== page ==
Moreover, the insertions/additions mechanism is involved not only in the loss of H2SO4 but also in the reaction with steady-state concentration of O(1D)−which is the key atomic species required to cause numerous chemical reactions of potential atmospheric significance34,35,36. The maximum background atmospheric concentrations of H2SO4 in upper stratosphere are within the 30−40 km altitude, and the average concentration of H2SO4 within the ~30−40 km altitude is ~3.4 × 107 molecules cm−317,24,25. Similarly, the average steady-state concentration of O(1D) within the ~ 30−40 km altitude is 1.1 × 102 atoms cm−334. By taking the average value of k(Total) = ~6.6 × 10−10 cm3 molecule−1 s−1 and only 20% of the average steady-state concentration of O(1D) in the same altitude range (Table 1), the loss rate of O(1D) = νO(1D) = σk(Total)*[H2SO4]*[O(1D)/5] = ~1 atoms s−1 cm−3 [here atoms ≡ molecules]. It is well known that the loaded stratospheric sulfuric acid aerosols are enhanced by a few orders of magnitude due to a significantly large volcanic eruption26,42,43. In this scenario, or due to the geoengineering scheme by extension in future and other natural sources42 including some other man-made activities, if we suppose one to two orders of magnitude enhancement of H2SO4 concentration within the 30−40 km altitude of Earth's atmosphere, the νO(1D) in the same altitude range becomes either ~10 atoms s−1 cm−3 (for one order of increase) or ~98 atoms s−1 cm−3 (for two orders of increase), while the average steady-state concentration of O(1D) is ~110 atoms cm−3. Hence, the timescale required to consume the steady-state concentration of O(1D), resulting from the background atmospheric concentration of ozone, becomes significantly shorter when H2SO4 concentrations are enhanced by one to two orders of magnitude with respect to its background atmospheric concentration. Also, at the same time, the production rates of O(1D) resulting from the background atmospheric concentrations of ozone in the same altitude range via photolysis is very much constant. It is to be noted here that the solar photon intensity for the photolysis of O3 can assume to be constant at any particular daytime and over the wavelengths regions at which photolysis of O3 occurs to produce fresh O(1D), although some solar light will definitely be scattered because of excess concentrations of H2SO4. Hence, the overall effect due to enhancement of H2SO4 concentrations is the consumption of a significant portion of steady-state concentrations of O(1D) in the above-mentioned altitude range, particularly, if there is no additional source of O(1D) or ozone that can produce additional O(1D) via photolysis. In other words, a supply or production of excess ozone with respect to its background atmospheric concentration are required further for formation and reestablish the steady-state concentrations of O(1D) when upper stratospheric H2SO4 concentrations are enhanced by one to two orders of magnitude due to a significantly large volcanic eruption or other process, as mentioned above. Considering the O(1D) loss via our mechanism and formation of fresh O(1D) from ozone photolysis are two separate processes that interfere each other, we also note here that the fresh O(1D) produced by the photolysis of excess ozone in the upper stratosphere will further and mostly be quenched by N2 and O2. Hence, not only the supply of excess ozone molecules; but the supply of large number of excess ozone molecules in comparison to O(1D) atoms per cm3 are required to produce and maintain the steady-state concentrations of O(1D) in the above-mentioned altitude range. Also, as the additional important source of ozone formation except the most important O2 + O(3P) → O3 reaction (Chapman Mechanism) is not known yet in the upper stratosphere, the ozone loss is expected to occur at the upper edge of ozone layer (~30 km altitude), as the transportations of ozone (Product) and O2 + O(3P) (Reactants) of the O2 + O(3P) → O3 reaction from the upper edge of ozone layer to higher altitudes is expected to be the effective mechanism by which the concentrations of O(1D) in upper stratosphere will be maintained at their steady-state/equilibrium values. In addition, we also note that similar to the above-mentioned mechanism, the simultaneous occurrence of H2SO4 + O(1D) addition/insertion reactions and other similar O(1D)−insertion/addition reactions involving molecules like CH4, HCl, etc.34,35,44,45 are expected to play vital role in ozone depletion, particularly, if the upper stratospheric concentrations of these species increase significantly from their equilibrium background atmospheric concentrations.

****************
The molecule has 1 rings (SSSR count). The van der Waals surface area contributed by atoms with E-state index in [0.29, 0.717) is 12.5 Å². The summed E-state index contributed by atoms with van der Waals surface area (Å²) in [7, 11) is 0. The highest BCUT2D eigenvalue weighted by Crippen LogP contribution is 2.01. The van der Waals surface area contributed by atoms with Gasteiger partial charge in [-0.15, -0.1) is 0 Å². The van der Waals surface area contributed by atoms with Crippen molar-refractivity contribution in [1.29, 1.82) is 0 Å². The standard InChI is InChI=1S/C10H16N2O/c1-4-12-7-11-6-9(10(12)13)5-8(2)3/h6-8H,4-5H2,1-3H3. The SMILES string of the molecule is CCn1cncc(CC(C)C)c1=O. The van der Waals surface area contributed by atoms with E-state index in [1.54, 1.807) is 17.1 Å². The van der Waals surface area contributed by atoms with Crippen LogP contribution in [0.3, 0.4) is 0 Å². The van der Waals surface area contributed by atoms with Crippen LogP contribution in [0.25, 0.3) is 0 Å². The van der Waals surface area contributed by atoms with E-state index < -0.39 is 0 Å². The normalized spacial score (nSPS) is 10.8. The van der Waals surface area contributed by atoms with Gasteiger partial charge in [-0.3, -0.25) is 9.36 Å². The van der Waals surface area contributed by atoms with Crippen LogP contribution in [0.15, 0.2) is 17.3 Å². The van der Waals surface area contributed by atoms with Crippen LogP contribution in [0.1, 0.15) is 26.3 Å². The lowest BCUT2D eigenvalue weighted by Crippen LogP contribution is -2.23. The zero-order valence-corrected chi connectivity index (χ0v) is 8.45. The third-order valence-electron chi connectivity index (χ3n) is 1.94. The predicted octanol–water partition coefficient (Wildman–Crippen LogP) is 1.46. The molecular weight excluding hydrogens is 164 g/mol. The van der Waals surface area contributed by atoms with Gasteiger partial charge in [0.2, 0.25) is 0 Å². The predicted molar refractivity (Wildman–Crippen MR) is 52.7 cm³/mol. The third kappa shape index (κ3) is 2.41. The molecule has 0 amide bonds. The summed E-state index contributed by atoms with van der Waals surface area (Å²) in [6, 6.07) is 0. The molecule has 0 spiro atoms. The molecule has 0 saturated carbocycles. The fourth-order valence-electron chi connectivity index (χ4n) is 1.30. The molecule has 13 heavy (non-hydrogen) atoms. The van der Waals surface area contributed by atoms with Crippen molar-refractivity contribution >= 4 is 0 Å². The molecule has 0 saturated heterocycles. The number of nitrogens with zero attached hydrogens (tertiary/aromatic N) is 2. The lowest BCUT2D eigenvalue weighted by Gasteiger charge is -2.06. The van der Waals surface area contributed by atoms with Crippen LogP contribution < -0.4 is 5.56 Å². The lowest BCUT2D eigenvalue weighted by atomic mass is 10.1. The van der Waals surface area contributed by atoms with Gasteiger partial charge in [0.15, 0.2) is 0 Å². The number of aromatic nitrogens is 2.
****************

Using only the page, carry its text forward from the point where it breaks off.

It should also be noted here, while the loss of excess H2SO4 molecule formed from the surface of stratospheric sulfate aerosols at ~35 km altitude is essential in healing the ozone depletion, the loss of same H2SO4, resulting from the same stratospheric sulfate aerosol layer, also occurs in presence of O(1D) produced from the ozone. Therefore, as the H2SO4 is the most abundant sulfur molecule in upper stratosphere (35–50 km)23,24,25, the present H2SO4 + O(1D) insertions/additions are expected to be an important mechanism in altering the upper stratospheric ozone chemistry both with respect to ozone depletion and healing, especially, after a significantly large volcanic eruption. It is worth noting here that the reactions involving O(1D) are indispensable in the stratospheric loss processes for various ozone depleting substances34,35,36,46 and the primary source of O(1D) in upper stratosphere is ozone that coexists with the H2SO4 and sulfate aerosols, and decompositions or loss of H2SO4 are the potential routes towards the degradation of stratospheric sulfate aerosol layer. It should also be noted here that the industrial chlorofluorocarbons and other halogenated compounds that cause ozone depletion are expected to be reduced under the Montreal Protocol, and volcanic eruptions that enhance the formation of stratospheric sulfate aerosols are interfering with the ozone healing process episodically28,41.